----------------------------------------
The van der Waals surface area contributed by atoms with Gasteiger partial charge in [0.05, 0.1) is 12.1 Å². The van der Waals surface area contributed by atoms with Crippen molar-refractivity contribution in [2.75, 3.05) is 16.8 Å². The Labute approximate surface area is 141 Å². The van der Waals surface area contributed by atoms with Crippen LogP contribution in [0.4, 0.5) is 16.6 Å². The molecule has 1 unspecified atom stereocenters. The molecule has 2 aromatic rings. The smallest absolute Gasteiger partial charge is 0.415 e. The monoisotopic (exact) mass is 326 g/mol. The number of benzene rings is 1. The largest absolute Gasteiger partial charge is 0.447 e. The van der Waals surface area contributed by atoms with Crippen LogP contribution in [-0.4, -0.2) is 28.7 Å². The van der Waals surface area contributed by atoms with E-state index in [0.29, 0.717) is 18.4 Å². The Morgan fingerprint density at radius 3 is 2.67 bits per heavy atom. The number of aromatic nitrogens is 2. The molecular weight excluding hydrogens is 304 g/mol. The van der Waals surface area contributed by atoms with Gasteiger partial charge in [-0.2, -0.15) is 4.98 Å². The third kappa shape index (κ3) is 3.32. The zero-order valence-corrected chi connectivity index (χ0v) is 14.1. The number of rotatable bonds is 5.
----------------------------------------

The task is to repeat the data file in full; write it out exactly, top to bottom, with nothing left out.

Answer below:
The van der Waals surface area contributed by atoms with Gasteiger partial charge in [0.05, 0.1) is 12.1 Å². The van der Waals surface area contributed by atoms with Crippen molar-refractivity contribution in [2.75, 3.05) is 16.8 Å². The Labute approximate surface area is 141 Å². The van der Waals surface area contributed by atoms with Crippen LogP contribution in [0.4, 0.5) is 16.6 Å². The molecule has 1 unspecified atom stereocenters. The molecule has 2 aromatic rings. The smallest absolute Gasteiger partial charge is 0.415 e. The monoisotopic (exact) mass is 326 g/mol. The number of benzene rings is 1. The largest absolute Gasteiger partial charge is 0.447 e. The van der Waals surface area contributed by atoms with Crippen LogP contribution in [-0.4, -0.2) is 28.7 Å². The van der Waals surface area contributed by atoms with E-state index in [0.29, 0.717) is 18.4 Å². The Morgan fingerprint density at radius 3 is 2.67 bits per heavy atom. The number of aromatic nitrogens is 2. The molecular weight excluding hydrogens is 304 g/mol. The van der Waals surface area contributed by atoms with Gasteiger partial charge in [-0.2, -0.15) is 4.98 Å². The third kappa shape index (κ3) is 3.32. The zero-order valence-corrected chi connectivity index (χ0v) is 14.1. The number of rotatable bonds is 5.